Pursuant to the effects-related impact assessment "Jugendcheck" (BGBl. II, No. 245/2011) of 1 January 2013, authorities involved in the drafting of laws are obliged to carry out an impact assessment of possible (positive or negative) effects on children and young people. To this effect, civil servants preparing draft legislation are meant to "step into the shoes" of children and young adults in order to broaden the adult perspective and to ensure that the Constitutional Law on Children's Rights (2011) and the United Nations Convention of the Rights of the Child are implemented to the full extent with a special focus on securing the future of young adults.
The Austrian Youth Strategy that started in 2012, is an ongoing and dynamic process to develop and empower "youth in all policies". Based on the eight fields of action of the EU Youth Strategy, the Austrian Youth Strategy defines three core scopes: 1. Employment & Education, 2. Participation & Commitment, 3. Quality of Life & Community. For each of these core scopes, three measurable strategic objectives are defined. The development and implementation of measures to achieve the aims is the joint responsibility of all stakeholders – political, in the administration and in civil society.
The active inclusion of young people is considered the guiding principle. On the one hand, it‘s guaranteed indirectly by the continuous involvement of the National Youth Council ("Bundes Jugend Vertretung") and the Federal Open Youth Work and Youth Information Networks ("Bundesnetzwerke der Offenen Jugendarbeit und Jugendinformation"). On the other hand, the Austrian Youth Strategy is based on findings and surveys using methods from the social sciences. Thus, the concerns and needs of young people are being used directly to further develop the Austrian Youth Strategy. In 2014, a new participation model was developed, which enables young people to continuously express their opinions. Therefore, the Austrian Youth Strategy aims for a participation process based on young people. To further initiate self-determination and empowerment processes and to promote the creative potential of young people, the Federal Ministry Family and Youth has implemented the "Your Projects" initiative ("Eure Projekte") to support the execution of project ideas with up to €500.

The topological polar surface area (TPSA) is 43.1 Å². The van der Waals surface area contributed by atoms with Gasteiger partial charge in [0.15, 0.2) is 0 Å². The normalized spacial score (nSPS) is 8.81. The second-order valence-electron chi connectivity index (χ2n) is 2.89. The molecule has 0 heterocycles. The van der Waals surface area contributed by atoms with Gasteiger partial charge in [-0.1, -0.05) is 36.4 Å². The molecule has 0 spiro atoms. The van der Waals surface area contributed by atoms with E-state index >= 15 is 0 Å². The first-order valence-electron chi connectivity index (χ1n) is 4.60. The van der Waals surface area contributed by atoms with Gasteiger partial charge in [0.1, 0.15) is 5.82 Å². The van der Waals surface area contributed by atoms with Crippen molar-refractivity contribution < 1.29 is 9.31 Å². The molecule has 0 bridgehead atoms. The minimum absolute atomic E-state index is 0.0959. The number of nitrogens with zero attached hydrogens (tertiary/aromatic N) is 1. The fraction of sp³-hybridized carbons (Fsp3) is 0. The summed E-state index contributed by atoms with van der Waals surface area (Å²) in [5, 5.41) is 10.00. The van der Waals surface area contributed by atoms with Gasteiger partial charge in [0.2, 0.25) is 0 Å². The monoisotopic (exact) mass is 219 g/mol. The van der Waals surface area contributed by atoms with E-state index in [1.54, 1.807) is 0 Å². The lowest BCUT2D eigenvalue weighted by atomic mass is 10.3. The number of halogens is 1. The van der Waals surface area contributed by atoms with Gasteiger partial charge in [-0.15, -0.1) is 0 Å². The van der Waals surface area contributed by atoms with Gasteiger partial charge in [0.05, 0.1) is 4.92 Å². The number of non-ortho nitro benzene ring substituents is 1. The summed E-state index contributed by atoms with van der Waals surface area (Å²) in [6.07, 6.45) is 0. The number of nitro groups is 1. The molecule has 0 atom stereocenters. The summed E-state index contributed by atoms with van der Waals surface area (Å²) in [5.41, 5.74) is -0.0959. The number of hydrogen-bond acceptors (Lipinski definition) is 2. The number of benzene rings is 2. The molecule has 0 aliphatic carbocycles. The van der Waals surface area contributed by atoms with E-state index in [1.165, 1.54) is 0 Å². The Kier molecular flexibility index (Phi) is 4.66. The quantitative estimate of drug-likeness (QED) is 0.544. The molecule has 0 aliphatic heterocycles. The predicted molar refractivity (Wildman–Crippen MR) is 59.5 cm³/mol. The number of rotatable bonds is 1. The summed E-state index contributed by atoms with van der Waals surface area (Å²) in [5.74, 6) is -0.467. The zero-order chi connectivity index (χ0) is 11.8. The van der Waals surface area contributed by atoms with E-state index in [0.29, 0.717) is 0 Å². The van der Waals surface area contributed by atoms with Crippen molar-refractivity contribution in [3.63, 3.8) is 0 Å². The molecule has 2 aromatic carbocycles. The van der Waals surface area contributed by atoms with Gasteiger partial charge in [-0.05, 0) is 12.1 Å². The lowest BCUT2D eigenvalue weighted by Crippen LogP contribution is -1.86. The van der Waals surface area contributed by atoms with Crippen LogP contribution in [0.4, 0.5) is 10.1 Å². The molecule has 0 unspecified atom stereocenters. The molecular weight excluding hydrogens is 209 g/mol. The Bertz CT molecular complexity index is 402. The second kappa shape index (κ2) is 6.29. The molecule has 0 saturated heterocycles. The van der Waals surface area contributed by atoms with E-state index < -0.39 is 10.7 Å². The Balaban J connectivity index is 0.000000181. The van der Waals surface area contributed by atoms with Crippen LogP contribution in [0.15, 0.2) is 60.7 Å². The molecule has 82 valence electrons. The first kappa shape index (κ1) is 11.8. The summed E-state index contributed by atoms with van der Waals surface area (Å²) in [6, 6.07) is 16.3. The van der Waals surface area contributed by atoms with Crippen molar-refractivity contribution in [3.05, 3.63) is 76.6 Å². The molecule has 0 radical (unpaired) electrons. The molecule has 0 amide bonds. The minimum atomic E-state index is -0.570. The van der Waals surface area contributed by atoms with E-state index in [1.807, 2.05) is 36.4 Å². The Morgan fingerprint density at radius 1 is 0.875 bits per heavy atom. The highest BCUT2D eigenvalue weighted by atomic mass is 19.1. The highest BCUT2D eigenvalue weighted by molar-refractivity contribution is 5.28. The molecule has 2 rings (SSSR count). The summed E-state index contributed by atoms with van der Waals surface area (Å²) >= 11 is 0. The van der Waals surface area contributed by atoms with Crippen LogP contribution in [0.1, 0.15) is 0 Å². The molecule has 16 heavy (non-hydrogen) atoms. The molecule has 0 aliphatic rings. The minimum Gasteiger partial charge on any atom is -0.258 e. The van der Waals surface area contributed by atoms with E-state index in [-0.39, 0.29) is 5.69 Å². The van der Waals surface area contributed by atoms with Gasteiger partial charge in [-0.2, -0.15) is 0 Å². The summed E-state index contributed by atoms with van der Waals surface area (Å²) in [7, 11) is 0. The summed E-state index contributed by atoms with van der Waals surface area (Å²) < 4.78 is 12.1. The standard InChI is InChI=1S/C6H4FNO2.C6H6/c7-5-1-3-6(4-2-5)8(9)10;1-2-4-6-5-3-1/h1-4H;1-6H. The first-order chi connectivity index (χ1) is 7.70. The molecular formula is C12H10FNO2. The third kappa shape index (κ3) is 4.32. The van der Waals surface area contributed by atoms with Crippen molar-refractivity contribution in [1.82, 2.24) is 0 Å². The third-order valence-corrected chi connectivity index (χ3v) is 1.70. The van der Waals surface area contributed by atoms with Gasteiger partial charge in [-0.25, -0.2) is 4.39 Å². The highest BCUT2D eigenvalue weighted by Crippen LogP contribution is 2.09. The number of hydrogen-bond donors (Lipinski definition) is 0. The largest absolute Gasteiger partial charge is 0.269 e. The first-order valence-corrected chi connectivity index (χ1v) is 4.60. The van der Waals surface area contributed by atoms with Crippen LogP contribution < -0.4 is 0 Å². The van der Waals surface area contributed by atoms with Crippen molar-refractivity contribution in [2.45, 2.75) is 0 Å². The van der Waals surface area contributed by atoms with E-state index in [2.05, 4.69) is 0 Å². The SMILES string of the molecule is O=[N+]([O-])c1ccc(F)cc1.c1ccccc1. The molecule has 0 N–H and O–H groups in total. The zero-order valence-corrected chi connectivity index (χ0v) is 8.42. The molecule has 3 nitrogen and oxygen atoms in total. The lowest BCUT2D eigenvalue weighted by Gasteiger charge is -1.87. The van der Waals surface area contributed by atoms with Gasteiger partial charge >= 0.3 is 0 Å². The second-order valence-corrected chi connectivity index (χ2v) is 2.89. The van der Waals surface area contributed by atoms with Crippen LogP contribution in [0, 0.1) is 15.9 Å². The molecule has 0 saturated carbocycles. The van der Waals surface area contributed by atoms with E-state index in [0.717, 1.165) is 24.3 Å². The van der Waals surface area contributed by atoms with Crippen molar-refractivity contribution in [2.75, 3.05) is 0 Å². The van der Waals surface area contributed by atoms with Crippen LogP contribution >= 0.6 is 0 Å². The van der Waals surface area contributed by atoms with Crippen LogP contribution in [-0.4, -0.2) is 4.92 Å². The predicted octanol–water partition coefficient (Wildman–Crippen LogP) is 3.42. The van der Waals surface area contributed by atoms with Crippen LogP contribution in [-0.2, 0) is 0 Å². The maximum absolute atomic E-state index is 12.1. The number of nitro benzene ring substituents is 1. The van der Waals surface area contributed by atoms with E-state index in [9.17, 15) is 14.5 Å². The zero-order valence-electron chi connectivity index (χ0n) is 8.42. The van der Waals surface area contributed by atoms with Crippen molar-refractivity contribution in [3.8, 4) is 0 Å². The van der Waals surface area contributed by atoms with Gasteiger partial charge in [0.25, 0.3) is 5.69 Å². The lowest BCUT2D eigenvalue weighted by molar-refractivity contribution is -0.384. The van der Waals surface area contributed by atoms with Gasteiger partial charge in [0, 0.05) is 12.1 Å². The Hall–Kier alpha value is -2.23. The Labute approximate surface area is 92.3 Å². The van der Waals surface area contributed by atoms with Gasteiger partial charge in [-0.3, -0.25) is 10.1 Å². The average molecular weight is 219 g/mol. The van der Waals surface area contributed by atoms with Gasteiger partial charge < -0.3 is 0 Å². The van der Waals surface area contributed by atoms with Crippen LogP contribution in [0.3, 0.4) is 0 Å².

In 2012 and 2013 new strategies towards children's right to participate were introduced. Pursuant to Regulation 495 of 1 January 2013, authorities involved in the drafting of laws are obliged to carry out an impact assessment of possible (positive or negative) effects on children and young people. To this effect, civil servants preparing draft legislation are meant to "step into the shoes" of children and young people in order to ensure that the Constitutional Law on Children's Rights (2011) and the United Nations Convention of the Rights of the Child are implemented to the full extent.
The Austrian Youth Strategy that started in 2012, is an ongoing and dynamic process to develop and empower "youth in all policies". Based on the eight fields of action of the EU Youth Strategy and a consultation amongst young people, the Austrian Youth Strategy defines three core scopes: 1. Employment & Education, 2. Participation & Commitment, 3. Quality of Life & Community. For each of these core scopes strategic objectives are defined. The development and implementation of measures to achieve the aims is the joint responsibility of all stakeholders – political, in the administration and in civil society. The guiding principle of all actions is the inclusion of young people.